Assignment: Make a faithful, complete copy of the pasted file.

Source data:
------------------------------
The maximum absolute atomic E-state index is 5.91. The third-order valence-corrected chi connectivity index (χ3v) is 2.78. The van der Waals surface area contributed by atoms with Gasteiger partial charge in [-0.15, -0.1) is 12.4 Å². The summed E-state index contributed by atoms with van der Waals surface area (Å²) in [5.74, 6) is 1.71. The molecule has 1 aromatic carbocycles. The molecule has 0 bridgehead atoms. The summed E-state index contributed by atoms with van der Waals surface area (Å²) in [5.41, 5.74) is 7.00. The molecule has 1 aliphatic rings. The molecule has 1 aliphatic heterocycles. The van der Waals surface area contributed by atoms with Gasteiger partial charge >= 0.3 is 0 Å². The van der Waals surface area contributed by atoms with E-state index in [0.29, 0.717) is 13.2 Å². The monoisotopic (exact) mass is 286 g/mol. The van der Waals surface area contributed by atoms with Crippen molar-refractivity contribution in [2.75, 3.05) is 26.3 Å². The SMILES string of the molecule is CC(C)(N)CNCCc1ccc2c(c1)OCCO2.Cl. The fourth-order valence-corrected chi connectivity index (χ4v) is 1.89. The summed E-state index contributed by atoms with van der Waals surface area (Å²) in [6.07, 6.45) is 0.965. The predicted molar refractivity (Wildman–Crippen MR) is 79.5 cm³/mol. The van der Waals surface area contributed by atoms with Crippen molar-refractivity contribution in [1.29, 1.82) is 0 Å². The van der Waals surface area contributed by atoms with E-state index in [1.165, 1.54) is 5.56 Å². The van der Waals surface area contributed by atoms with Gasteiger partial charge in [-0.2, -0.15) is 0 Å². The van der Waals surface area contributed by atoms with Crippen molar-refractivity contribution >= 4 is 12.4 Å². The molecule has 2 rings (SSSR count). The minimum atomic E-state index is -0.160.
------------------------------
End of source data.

The maximum absolute atomic E-state index is 5.91. The third-order valence-corrected chi connectivity index (χ3v) is 2.78. The van der Waals surface area contributed by atoms with Gasteiger partial charge in [-0.15, -0.1) is 12.4 Å². The summed E-state index contributed by atoms with van der Waals surface area (Å²) in [5.74, 6) is 1.71. The molecule has 1 aromatic carbocycles. The molecule has 0 bridgehead atoms. The summed E-state index contributed by atoms with van der Waals surface area (Å²) in [5.41, 5.74) is 7.00. The molecule has 1 aliphatic rings. The molecule has 1 aliphatic heterocycles. The van der Waals surface area contributed by atoms with Gasteiger partial charge >= 0.3 is 0 Å². The van der Waals surface area contributed by atoms with E-state index in [0.29, 0.717) is 13.2 Å². The monoisotopic (exact) mass is 286 g/mol. The van der Waals surface area contributed by atoms with Crippen molar-refractivity contribution in [2.75, 3.05) is 26.3 Å². The SMILES string of the molecule is CC(C)(N)CNCCc1ccc2c(c1)OCCO2.Cl. The fourth-order valence-corrected chi connectivity index (χ4v) is 1.89. The summed E-state index contributed by atoms with van der Waals surface area (Å²) in [6.07, 6.45) is 0.965. The predicted molar refractivity (Wildman–Crippen MR) is 79.5 cm³/mol. The van der Waals surface area contributed by atoms with Crippen molar-refractivity contribution in [1.29, 1.82) is 0 Å². The van der Waals surface area contributed by atoms with E-state index in [1.165, 1.54) is 5.56 Å². The van der Waals surface area contributed by atoms with Gasteiger partial charge in [-0.2, -0.15) is 0 Å². The van der Waals surface area contributed by atoms with Crippen molar-refractivity contribution >= 4 is 12.4 Å². The molecule has 2 rings (SSSR count). The minimum atomic E-state index is -0.160.